The crystal only becomes superconducting below a “critical temperature”, however, as only then do the Cooper pairs tunnel not only within the double layers, but also “spirit” through the thicker layers to the next double layer. Above the critical temperature, this coupling between the double layers is missing, and the material becomes a poorly conducting metal.

The result helps material scientists to develop new superconductors

In 2013, an international team working with Max Planck researcher Andrea Cavalleri discovered that when YBCO is irradiated with infrared laser pulses it briefly becomes superconducting at room temperature. The laser light had apparently modified the coupling between the double layers in the crystal. The precise mechanism remained unclear, however – until the physicists were able to solve the mystery with an experiment at the LCLS in the US, the world’s most powerful X-ray laser.

“We started by again sending an infrared pulse into the crystal, and this excited certain atoms to oscillate,” explains Max Planck physicist Roman Mankowsky, lead author of the current Nature study. “A short time later, we followed it with a short X-ray pulse in order to measure the precise crystal structure of the excited crystal.”

The result: The infrared pulse had not only excited the atoms to oscillate, but had also shifted their position in the crystal as well. This briefly made the copper dioxide double layers thicker - by two picometres, or one hundredth of an atomic diameter - and the layer between them became thinner by the same amount. This in turn increased the quantum coupling between the double layers to such an extent that the crystal became superconducting at room temperature for a few picoseconds.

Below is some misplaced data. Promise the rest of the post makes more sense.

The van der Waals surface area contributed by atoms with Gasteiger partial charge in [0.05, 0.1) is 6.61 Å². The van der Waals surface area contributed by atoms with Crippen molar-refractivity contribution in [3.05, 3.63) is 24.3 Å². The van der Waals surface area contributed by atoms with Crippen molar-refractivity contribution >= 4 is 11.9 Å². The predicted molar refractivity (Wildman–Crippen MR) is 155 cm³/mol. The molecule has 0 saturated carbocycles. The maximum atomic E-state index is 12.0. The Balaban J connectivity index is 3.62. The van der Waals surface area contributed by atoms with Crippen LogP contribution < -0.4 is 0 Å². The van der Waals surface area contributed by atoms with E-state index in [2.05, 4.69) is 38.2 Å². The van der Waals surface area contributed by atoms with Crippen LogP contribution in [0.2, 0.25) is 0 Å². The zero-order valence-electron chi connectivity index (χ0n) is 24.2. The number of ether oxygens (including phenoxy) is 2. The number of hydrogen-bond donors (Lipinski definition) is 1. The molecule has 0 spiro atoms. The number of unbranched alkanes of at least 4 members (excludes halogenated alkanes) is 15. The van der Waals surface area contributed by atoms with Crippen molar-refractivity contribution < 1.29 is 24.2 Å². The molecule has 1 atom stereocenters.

On the one hand, the new result helps to refine the still incomplete theory of high-temperature superconductors. “On the other, it could assist materials scientists to develop new superconductors with higher critical temperatures,” says Mankowsky. “And ultimately to reach the dream of a superconductor that operates at room temperature and needs no cooling at all.”

Until now, superconducting magnets, motors and cables must be cooled to temperatures far below zero with liquid nitrogen or helium. If this complex cooling were no longer necessary, it would mean a breakthrough for this technology.


Contact


Prof. Dr. Andrea Cavalleri
Max Planck Institute for the Structure and Dynamics of Matter, Hamburg
Phone: +49 40 8998-5354

Email: andrea.cavalleri@mpsd.mpg.de

Dr. Michael Först
Max Planck Institute for the Structure and Dynamics of Matter, Hamburg
Phone: +49 40 8998-5360

Fax: +49 40 8998-1958

Email: michael.foerst@mpsd.cfel.de

Roman Mankowsky
Max Planck Institute for the Structure and Dynamics of Matter, Hamburg
Phone: +49 40 8998-6261

Email: roman.mankowsky@mpsd.mpg.de


Original publication
R. Mankowsky, A. Subedi, M. Först, S. O. Mariager, M. Chollet, H. T. Lemke, J. S. Robinson, J. M. Glownia, M. P. Minitti, A. Frano, M. Fechner, N. A. Spaldin, T. Loew, B. Keimer, A. Georges & A. Cavalleri

Nonlinear lattice dynamics as a basis for enhanced superconductivity in YBa2Cu3O6.5

Nature, 4 December 2014; doi:10.1038/nature13875